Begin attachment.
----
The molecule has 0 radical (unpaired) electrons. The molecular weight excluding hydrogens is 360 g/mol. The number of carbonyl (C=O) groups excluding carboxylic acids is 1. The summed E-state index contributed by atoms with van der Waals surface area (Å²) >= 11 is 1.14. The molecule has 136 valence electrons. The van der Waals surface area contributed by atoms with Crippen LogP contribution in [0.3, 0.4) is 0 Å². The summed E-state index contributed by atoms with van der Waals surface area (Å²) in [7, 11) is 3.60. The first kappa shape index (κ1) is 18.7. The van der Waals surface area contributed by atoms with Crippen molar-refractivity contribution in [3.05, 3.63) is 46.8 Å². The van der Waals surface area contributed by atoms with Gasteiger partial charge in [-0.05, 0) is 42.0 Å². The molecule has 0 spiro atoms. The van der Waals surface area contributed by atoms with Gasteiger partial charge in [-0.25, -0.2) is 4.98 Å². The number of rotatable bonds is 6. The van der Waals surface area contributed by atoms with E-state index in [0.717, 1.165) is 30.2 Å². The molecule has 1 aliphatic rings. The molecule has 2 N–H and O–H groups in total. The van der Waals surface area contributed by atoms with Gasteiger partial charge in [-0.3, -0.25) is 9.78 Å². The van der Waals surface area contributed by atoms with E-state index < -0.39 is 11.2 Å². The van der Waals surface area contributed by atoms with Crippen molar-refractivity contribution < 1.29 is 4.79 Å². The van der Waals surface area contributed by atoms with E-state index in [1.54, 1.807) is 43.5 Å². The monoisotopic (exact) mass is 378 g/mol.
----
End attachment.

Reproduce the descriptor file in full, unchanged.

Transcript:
The molecule has 0 radical (unpaired) electrons. The molecular weight excluding hydrogens is 360 g/mol. The number of carbonyl (C=O) groups excluding carboxylic acids is 1. The summed E-state index contributed by atoms with van der Waals surface area (Å²) >= 11 is 1.14. The molecule has 136 valence electrons. The van der Waals surface area contributed by atoms with Crippen LogP contribution in [0.3, 0.4) is 0 Å². The summed E-state index contributed by atoms with van der Waals surface area (Å²) in [7, 11) is 3.60. The first kappa shape index (κ1) is 18.7. The van der Waals surface area contributed by atoms with Crippen molar-refractivity contribution in [3.05, 3.63) is 46.8 Å². The van der Waals surface area contributed by atoms with Gasteiger partial charge in [-0.05, 0) is 42.0 Å². The molecule has 0 spiro atoms. The van der Waals surface area contributed by atoms with Gasteiger partial charge in [-0.25, -0.2) is 4.98 Å². The number of rotatable bonds is 6. The van der Waals surface area contributed by atoms with E-state index in [0.717, 1.165) is 30.2 Å². The molecule has 1 aliphatic rings. The molecule has 2 N–H and O–H groups in total. The van der Waals surface area contributed by atoms with Gasteiger partial charge in [-0.3, -0.25) is 9.78 Å². The van der Waals surface area contributed by atoms with E-state index < -0.39 is 11.2 Å². The van der Waals surface area contributed by atoms with Crippen molar-refractivity contribution < 1.29 is 4.79 Å². The van der Waals surface area contributed by atoms with E-state index in [1.54, 1.807) is 43.5 Å². The monoisotopic (exact) mass is 378 g/mol.